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Eventbrite investor group seeks to take lead in lawsuit over Ticketfly statements

By | Published on Tuesday 18 June 2019

Eventbrite

A group of Eventbrite investors going by the name of, well, the Eventbrite Investor Group, have requested that two specific law firms be approved to lead on a class action lawsuit that will accuse the ticketing firm of making misleading statements ahead of its initial public offering last September. They also want any other litigation on the same issue to be merged with their own.

At least four US law firms have announced that they are considering instigating a class action against Eventbrite on behalf its investors since the company put out disappointing financial statements in March and May this year.

Particular attention has fallen on the ticketing firm’s admission that integrating the Ticketfly business – which it acquired in 2017 – into the wider Eventbrite business was proving to be a challenge. Some argue that that admission contradicts what Eventbrite told potential investors before the IPO.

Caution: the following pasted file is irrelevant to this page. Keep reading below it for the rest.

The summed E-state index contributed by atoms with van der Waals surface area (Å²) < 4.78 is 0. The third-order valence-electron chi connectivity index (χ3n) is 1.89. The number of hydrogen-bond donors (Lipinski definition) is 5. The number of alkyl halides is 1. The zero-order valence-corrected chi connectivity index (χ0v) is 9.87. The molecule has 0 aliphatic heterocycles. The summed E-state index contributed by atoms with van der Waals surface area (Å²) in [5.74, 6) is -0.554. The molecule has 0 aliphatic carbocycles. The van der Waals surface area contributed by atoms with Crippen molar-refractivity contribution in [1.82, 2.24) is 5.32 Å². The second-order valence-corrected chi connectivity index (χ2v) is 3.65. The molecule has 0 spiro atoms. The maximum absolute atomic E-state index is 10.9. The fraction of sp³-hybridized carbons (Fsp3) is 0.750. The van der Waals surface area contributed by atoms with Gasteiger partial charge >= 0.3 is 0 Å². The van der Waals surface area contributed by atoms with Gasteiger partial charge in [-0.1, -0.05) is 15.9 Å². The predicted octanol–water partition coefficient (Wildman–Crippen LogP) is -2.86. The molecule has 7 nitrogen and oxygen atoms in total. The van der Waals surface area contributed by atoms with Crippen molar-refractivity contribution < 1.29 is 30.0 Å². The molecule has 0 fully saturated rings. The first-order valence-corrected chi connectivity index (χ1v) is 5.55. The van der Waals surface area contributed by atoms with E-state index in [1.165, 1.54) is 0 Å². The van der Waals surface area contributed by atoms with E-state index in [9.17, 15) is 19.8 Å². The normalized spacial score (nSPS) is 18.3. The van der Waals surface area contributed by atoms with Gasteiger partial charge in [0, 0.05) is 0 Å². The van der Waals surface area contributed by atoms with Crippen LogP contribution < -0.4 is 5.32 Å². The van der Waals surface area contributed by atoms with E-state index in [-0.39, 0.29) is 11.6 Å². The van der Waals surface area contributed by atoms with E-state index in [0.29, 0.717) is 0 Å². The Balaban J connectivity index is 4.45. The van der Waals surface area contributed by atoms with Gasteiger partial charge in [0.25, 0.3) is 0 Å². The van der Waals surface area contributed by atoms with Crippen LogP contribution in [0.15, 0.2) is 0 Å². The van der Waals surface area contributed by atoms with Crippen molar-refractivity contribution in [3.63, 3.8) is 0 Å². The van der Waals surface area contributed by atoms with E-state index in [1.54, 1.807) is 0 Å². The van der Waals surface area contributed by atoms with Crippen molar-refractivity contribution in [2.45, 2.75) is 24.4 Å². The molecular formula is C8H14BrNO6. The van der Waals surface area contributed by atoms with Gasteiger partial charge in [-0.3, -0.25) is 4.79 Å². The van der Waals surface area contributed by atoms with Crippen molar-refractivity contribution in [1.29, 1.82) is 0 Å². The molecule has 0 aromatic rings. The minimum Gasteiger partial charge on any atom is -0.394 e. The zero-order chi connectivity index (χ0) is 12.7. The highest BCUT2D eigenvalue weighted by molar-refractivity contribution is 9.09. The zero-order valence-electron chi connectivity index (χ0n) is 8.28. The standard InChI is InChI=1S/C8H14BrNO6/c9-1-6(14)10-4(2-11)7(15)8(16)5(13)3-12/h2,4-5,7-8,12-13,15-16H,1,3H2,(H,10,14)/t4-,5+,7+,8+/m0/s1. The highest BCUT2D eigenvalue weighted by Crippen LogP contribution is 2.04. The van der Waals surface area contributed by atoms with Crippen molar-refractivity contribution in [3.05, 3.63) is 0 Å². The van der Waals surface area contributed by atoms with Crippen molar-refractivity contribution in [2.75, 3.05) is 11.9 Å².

According to Law 360, the Eventbrite Investor Group has requested that their potential class action be led by the Rosen Law Firm and Glancy Prongay & Murray who, they told the court last week, “are experienced in the area of securities litigation and class actions, having been appointed as lead counsel or co-lead counsel in securities class actions in this district and in other courts throughout the nation”.

It’s proposed that any investor who bought Eventbrite shares at any point between the IPO last September and 7 Mar this year – when the company made the first of its disappointing financial statements – should be eligible to join the class action. Eventbrite’s share price took a considerable hit after both the March and May statements and hasn’t really recovered.

Noting that other legal action is being planned over the same issue, the Eventbrite Investor Group’s legal filing also requested that the court consolidate all those cases “as they involve common questions of law and fact and consolidation would promote judicial economy”.

Various Eventbrite executives and the banks that advised on and were underwriters of the IPO are also named as defendants on the investor group’s lawsuit.



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